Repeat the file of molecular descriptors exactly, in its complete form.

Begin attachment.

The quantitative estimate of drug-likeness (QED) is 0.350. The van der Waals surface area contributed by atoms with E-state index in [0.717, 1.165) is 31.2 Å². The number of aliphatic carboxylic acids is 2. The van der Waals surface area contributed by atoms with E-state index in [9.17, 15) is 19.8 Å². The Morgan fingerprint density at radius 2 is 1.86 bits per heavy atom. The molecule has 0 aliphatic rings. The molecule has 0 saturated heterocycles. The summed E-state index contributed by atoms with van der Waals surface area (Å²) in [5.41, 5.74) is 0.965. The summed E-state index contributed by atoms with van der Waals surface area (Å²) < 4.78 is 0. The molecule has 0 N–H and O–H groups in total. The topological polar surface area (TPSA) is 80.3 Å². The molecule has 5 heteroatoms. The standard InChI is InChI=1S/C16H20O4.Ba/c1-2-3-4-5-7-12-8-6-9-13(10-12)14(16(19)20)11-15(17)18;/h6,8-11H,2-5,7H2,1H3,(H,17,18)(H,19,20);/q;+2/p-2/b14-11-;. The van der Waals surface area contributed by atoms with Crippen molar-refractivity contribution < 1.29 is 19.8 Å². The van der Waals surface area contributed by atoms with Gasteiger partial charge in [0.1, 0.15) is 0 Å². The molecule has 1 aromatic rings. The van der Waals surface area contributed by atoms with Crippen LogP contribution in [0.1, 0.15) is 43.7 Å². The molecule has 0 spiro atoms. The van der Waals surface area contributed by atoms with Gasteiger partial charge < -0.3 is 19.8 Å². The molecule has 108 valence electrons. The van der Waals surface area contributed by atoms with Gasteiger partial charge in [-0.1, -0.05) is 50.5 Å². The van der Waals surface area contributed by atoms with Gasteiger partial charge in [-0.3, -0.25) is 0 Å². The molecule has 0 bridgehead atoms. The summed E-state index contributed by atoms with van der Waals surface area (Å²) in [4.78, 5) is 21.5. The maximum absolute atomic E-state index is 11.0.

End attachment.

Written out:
The quantitative estimate of drug-likeness (QED) is 0.350. The van der Waals surface area contributed by atoms with E-state index in [0.717, 1.165) is 31.2 Å². The number of aliphatic carboxylic acids is 2. The van der Waals surface area contributed by atoms with E-state index in [9.17, 15) is 19.8 Å². The Morgan fingerprint density at radius 2 is 1.86 bits per heavy atom. The molecule has 0 aliphatic rings. The molecule has 0 saturated heterocycles. The summed E-state index contributed by atoms with van der Waals surface area (Å²) in [5.41, 5.74) is 0.965. The summed E-state index contributed by atoms with van der Waals surface area (Å²) < 4.78 is 0. The molecule has 0 N–H and O–H groups in total. The topological polar surface area (TPSA) is 80.3 Å². The molecule has 5 heteroatoms. The standard InChI is InChI=1S/C16H20O4.Ba/c1-2-3-4-5-7-12-8-6-9-13(10-12)14(16(19)20)11-15(17)18;/h6,8-11H,2-5,7H2,1H3,(H,17,18)(H,19,20);/q;+2/p-2/b14-11-;. The van der Waals surface area contributed by atoms with Crippen molar-refractivity contribution < 1.29 is 19.8 Å². The van der Waals surface area contributed by atoms with Gasteiger partial charge in [0.1, 0.15) is 0 Å². The molecule has 1 aromatic rings. The van der Waals surface area contributed by atoms with Crippen LogP contribution in [0.1, 0.15) is 43.7 Å². The molecule has 0 spiro atoms. The van der Waals surface area contributed by atoms with Gasteiger partial charge < -0.3 is 19.8 Å². The molecule has 108 valence electrons. The van der Waals surface area contributed by atoms with Gasteiger partial charge in [-0.1, -0.05) is 50.5 Å². The van der Waals surface area contributed by atoms with Gasteiger partial charge in [-0.3, -0.25) is 0 Å². The molecule has 0 bridgehead atoms. The summed E-state index contributed by atoms with van der Waals surface area (Å²) in [4.78, 5) is 21.5. The maximum absolute atomic E-state index is 11.0.